"Especially in residential buildings, the pattern can be a focal point for residents or even increase discoverability. It can be fun to describe your home as the one with "horseshoes" compared to saying it's the gray house over there."

"For example, tall buildings may feel a bit cold from the outside due to their size, and in such cases, the pattern may bring warmth and humanity, creating a home-like atmosphere from the outside.”

What do you think about concrete as a material, especially when there is a lot of talk about environmental issues and sustainability?

Jaakkola has over ten years of experience with concrete, so she knows what material she is designing for. "Concrete is a very interesting, versatile, and cost-effective material. Additionally, it is not as environmentally burdensome as some other similar materials."

"I try to consider the natural liveliness of concrete, so I avoid large smooth surfaces in patterns that could cause variation in the surface, which may look like a flaw to someone else. A lively pattern covers the color irregularities of the concrete."

When working with concrete, color variations on the surface are likely, but Jaakkola feels that "the end result looks like concrete should look – alive."

According to Jaakkola, the surface of graphic concrete appears both hard and soft at the same time. "I have noticed that there is a peculiarity in the surface of graphic concrete that everyone who sees it for the first time goes to scratch the surface to see if the pattern comes off."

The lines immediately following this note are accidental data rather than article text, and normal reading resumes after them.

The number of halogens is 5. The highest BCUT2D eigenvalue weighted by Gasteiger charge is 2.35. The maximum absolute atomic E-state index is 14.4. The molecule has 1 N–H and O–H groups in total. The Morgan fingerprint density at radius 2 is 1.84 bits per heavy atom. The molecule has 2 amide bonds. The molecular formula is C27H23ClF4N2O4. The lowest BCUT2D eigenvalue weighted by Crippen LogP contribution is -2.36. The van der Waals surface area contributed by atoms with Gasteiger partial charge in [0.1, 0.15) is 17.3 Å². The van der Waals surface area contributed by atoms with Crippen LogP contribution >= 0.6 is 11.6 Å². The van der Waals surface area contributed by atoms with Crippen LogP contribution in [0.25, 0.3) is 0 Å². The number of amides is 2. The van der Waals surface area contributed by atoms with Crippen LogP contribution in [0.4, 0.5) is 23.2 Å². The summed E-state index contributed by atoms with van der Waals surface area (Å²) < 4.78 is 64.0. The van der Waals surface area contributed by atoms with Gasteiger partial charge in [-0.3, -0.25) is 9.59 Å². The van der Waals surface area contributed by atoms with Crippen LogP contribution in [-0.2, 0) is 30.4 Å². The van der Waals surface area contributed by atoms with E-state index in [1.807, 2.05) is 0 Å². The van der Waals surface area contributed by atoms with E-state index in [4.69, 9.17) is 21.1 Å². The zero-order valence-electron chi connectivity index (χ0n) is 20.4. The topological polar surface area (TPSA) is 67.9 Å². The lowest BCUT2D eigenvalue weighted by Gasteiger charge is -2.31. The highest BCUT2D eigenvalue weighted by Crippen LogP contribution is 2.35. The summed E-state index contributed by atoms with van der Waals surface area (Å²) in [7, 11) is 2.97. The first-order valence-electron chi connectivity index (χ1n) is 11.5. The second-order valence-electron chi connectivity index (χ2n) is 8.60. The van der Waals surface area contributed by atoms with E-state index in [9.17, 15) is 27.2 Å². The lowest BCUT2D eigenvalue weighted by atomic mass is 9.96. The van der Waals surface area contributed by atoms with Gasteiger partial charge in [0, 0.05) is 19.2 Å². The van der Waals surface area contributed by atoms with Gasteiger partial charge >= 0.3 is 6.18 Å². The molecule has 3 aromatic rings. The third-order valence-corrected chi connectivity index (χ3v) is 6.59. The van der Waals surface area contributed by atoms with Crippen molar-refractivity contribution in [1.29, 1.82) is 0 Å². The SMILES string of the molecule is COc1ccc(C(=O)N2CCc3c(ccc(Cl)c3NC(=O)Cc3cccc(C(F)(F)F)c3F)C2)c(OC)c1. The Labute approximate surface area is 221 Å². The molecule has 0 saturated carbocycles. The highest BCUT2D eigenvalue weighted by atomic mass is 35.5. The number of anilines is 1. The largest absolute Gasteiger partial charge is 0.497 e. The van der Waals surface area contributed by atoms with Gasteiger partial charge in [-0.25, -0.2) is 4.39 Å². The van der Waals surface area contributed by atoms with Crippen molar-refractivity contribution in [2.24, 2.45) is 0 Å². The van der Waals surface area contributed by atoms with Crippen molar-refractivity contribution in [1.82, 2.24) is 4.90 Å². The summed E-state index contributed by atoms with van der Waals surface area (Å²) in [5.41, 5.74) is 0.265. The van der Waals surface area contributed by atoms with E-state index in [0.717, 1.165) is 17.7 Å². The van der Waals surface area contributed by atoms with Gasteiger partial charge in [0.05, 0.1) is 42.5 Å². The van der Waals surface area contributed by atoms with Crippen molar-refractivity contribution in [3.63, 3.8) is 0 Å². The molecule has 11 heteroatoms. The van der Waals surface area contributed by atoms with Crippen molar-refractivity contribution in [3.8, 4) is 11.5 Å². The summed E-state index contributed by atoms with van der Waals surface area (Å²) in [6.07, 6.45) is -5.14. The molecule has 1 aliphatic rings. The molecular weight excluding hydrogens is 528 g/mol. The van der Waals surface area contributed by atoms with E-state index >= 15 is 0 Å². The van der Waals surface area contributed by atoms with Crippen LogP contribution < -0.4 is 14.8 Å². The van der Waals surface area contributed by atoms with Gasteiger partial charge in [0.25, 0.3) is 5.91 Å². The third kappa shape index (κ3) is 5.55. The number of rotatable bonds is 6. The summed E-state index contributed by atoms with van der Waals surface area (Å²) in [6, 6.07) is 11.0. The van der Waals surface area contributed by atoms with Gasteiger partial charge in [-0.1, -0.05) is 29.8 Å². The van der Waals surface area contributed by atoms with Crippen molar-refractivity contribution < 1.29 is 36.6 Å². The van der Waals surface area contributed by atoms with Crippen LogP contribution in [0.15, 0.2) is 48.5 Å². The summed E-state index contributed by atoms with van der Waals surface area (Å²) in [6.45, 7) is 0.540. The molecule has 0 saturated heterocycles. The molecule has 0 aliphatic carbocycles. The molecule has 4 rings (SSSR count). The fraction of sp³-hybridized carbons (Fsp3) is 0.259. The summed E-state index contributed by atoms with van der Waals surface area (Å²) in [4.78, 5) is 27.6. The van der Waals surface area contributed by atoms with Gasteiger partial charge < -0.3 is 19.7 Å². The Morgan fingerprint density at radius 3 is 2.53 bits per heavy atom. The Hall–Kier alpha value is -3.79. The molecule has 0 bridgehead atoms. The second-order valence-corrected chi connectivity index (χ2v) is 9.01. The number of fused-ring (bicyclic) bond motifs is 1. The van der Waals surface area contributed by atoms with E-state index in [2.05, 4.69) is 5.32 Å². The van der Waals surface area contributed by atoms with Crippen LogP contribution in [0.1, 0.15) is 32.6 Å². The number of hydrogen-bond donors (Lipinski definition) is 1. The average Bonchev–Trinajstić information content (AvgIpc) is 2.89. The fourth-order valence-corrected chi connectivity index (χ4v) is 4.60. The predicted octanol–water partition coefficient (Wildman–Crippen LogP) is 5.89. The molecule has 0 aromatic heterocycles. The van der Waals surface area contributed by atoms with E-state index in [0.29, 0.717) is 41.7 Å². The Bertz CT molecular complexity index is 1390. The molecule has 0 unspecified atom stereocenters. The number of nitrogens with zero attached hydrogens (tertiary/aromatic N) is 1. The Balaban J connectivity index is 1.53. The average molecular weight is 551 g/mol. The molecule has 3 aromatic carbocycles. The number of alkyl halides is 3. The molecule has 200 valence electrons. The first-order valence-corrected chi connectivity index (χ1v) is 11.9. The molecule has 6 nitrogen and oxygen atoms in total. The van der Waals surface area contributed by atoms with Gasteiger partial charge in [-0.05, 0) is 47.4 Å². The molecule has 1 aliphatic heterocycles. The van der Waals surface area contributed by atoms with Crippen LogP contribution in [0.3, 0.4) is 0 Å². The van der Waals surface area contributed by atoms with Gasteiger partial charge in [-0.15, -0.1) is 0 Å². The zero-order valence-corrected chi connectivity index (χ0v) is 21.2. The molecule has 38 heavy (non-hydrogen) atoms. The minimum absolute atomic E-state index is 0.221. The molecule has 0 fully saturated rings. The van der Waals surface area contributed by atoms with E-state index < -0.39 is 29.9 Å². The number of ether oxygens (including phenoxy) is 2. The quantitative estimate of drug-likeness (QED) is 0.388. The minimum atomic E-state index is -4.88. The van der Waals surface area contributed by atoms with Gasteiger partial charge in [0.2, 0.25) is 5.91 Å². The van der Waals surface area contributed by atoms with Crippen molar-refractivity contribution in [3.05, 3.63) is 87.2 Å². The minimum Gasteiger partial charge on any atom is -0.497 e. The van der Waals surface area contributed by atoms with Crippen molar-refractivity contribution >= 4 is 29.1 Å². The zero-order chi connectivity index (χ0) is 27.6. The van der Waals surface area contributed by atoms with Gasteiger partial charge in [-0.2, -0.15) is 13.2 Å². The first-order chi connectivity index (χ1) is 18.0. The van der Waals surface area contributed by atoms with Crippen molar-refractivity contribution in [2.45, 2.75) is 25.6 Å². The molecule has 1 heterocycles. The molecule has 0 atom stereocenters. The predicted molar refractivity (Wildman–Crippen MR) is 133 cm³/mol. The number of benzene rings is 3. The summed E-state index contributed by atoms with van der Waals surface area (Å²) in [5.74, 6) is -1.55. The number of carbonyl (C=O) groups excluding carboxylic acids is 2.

Patterning as a part of the architecture or a separate work?

The difference can be whether you are designing a repetitive pattern or individual images. In a repetitive pattern, especially for a large surface area, the pattern must be somehow integrated into the architecture. The scale also affects whether a particular image or pattern is perceived as part of architecture or a separate work of art.

In the Vermo area, there are larger parking garages with patterns designed by Jaakkola. Just the scale of the area requires careful consideration of the relationship between architecture and pattern design. The Wild Vine pattern in one location in that area is so massive that it adds an extra dimension to the architecture.

Regarding the artwork aspect, Jaakkola gives an example of a single landscape image from the Rantarousti school in Tyrnävä, featuring a crane pattern. The artwork also includes poems by the local poet Väinö Kirstinä: "These individual patterns feel like independent artworks that have then been integrated into the architecture."

Do you have any tips for planning?

According to Jaakkola, it is beneficial to have some experience in pattern design. The most crucial thing is to consider the viewing distance.

"The variation in viewing distance brings versatility, new levels, and layers to the pattern. The pattern must work from a distance, but it can also reveal something more when examined closely. If the pattern is at eye level, you can even touch the surface. So, moving around in the environment, you can discover new surprising features from different distances."

"My other tip is that concrete is an organically behaving material, so by following the basic guidelines of graphic concrete, you can already go quite far. For example, in patterns with small details, such as typographic patterns, attention should be paid to ensuring that there aren't any too thin lines."

The leopard pattern on the facade of the building may be surprising.

Who is it designed for?

"Graphic concrete is such a powerful part of the cityscape that I hope the end result stimulates all users of urban space – residents, occasional passersby, and visitors to the city. If the end result attracts attention or evokes some emotion, then, in my opinion, its purpose is fulfilled.”

"I feel that through my patterns, I have been able to bring joy to people."